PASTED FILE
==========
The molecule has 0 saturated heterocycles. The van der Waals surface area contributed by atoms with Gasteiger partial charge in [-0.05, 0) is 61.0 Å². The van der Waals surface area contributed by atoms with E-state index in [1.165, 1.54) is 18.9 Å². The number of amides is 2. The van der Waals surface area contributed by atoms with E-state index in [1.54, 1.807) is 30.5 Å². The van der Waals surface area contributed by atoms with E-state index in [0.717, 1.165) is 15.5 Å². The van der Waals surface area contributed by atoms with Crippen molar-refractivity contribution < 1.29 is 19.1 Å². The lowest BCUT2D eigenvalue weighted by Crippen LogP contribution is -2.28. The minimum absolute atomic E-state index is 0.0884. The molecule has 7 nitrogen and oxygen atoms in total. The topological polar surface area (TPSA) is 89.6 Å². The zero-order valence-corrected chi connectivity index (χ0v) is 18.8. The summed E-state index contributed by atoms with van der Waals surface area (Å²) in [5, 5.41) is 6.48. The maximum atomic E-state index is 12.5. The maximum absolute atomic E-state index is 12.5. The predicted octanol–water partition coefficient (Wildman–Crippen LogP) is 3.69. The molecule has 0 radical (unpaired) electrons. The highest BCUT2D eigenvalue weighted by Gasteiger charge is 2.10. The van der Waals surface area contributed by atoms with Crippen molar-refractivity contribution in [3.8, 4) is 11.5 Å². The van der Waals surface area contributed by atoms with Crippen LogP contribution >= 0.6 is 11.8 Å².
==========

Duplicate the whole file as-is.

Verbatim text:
The molecule has 0 saturated heterocycles. The van der Waals surface area contributed by atoms with Gasteiger partial charge in [-0.05, 0) is 61.0 Å². The van der Waals surface area contributed by atoms with E-state index in [1.165, 1.54) is 18.9 Å². The number of amides is 2. The van der Waals surface area contributed by atoms with E-state index in [1.54, 1.807) is 30.5 Å². The van der Waals surface area contributed by atoms with E-state index in [0.717, 1.165) is 15.5 Å². The van der Waals surface area contributed by atoms with Crippen molar-refractivity contribution < 1.29 is 19.1 Å². The lowest BCUT2D eigenvalue weighted by Crippen LogP contribution is -2.28. The minimum absolute atomic E-state index is 0.0884. The molecule has 7 nitrogen and oxygen atoms in total. The topological polar surface area (TPSA) is 89.6 Å². The zero-order valence-corrected chi connectivity index (χ0v) is 18.8. The summed E-state index contributed by atoms with van der Waals surface area (Å²) in [5, 5.41) is 6.48. The maximum atomic E-state index is 12.5. The maximum absolute atomic E-state index is 12.5. The predicted octanol–water partition coefficient (Wildman–Crippen LogP) is 3.69. The molecule has 0 radical (unpaired) electrons. The highest BCUT2D eigenvalue weighted by Gasteiger charge is 2.10. The van der Waals surface area contributed by atoms with Crippen molar-refractivity contribution in [3.8, 4) is 11.5 Å². The van der Waals surface area contributed by atoms with Crippen LogP contribution >= 0.6 is 11.8 Å².